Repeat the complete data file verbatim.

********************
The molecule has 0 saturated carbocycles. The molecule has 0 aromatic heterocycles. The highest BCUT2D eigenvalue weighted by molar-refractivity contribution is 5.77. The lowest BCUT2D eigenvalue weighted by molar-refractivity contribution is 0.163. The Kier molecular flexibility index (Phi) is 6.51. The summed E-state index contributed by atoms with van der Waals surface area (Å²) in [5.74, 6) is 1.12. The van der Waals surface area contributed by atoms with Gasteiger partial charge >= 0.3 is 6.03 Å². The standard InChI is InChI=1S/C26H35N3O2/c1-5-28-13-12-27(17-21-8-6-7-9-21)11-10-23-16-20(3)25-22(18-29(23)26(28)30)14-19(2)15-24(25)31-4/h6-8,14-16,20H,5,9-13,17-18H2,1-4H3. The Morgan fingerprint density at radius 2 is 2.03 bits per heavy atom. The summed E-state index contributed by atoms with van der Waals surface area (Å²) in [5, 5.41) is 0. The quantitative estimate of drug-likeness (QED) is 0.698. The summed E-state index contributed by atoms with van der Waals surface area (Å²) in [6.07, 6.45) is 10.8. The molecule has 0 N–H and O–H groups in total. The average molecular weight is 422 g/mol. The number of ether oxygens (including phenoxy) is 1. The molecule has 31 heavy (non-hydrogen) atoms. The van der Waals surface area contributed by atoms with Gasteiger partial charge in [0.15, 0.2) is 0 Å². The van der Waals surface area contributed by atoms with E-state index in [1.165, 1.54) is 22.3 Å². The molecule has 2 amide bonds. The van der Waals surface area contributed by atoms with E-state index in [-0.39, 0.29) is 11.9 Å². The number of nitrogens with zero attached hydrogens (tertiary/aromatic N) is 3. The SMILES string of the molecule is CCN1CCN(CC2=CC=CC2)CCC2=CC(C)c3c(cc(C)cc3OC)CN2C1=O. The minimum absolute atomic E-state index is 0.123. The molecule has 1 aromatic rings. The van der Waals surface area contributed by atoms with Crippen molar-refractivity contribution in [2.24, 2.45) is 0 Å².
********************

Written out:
The molecule has 0 saturated carbocycles. The molecule has 0 aromatic heterocycles. The highest BCUT2D eigenvalue weighted by molar-refractivity contribution is 5.77. The lowest BCUT2D eigenvalue weighted by molar-refractivity contribution is 0.163. The Kier molecular flexibility index (Phi) is 6.51. The summed E-state index contributed by atoms with van der Waals surface area (Å²) in [5.74, 6) is 1.12. The van der Waals surface area contributed by atoms with Gasteiger partial charge >= 0.3 is 6.03 Å². The standard InChI is InChI=1S/C26H35N3O2/c1-5-28-13-12-27(17-21-8-6-7-9-21)11-10-23-16-20(3)25-22(18-29(23)26(28)30)14-19(2)15-24(25)31-4/h6-8,14-16,20H,5,9-13,17-18H2,1-4H3. The Morgan fingerprint density at radius 2 is 2.03 bits per heavy atom. The summed E-state index contributed by atoms with van der Waals surface area (Å²) in [5, 5.41) is 0. The quantitative estimate of drug-likeness (QED) is 0.698. The summed E-state index contributed by atoms with van der Waals surface area (Å²) in [6.07, 6.45) is 10.8. The molecule has 0 N–H and O–H groups in total. The average molecular weight is 422 g/mol. The number of ether oxygens (including phenoxy) is 1. The molecule has 31 heavy (non-hydrogen) atoms. The van der Waals surface area contributed by atoms with Gasteiger partial charge in [0.15, 0.2) is 0 Å². The van der Waals surface area contributed by atoms with E-state index in [1.165, 1.54) is 22.3 Å². The molecule has 2 amide bonds. The van der Waals surface area contributed by atoms with E-state index in [-0.39, 0.29) is 11.9 Å². The number of nitrogens with zero attached hydrogens (tertiary/aromatic N) is 3. The SMILES string of the molecule is CCN1CCN(CC2=CC=CC2)CCC2=CC(C)c3c(cc(C)cc3OC)CN2C1=O. The minimum absolute atomic E-state index is 0.123. The molecule has 1 aromatic rings. The van der Waals surface area contributed by atoms with Crippen molar-refractivity contribution in [2.24, 2.45) is 0 Å².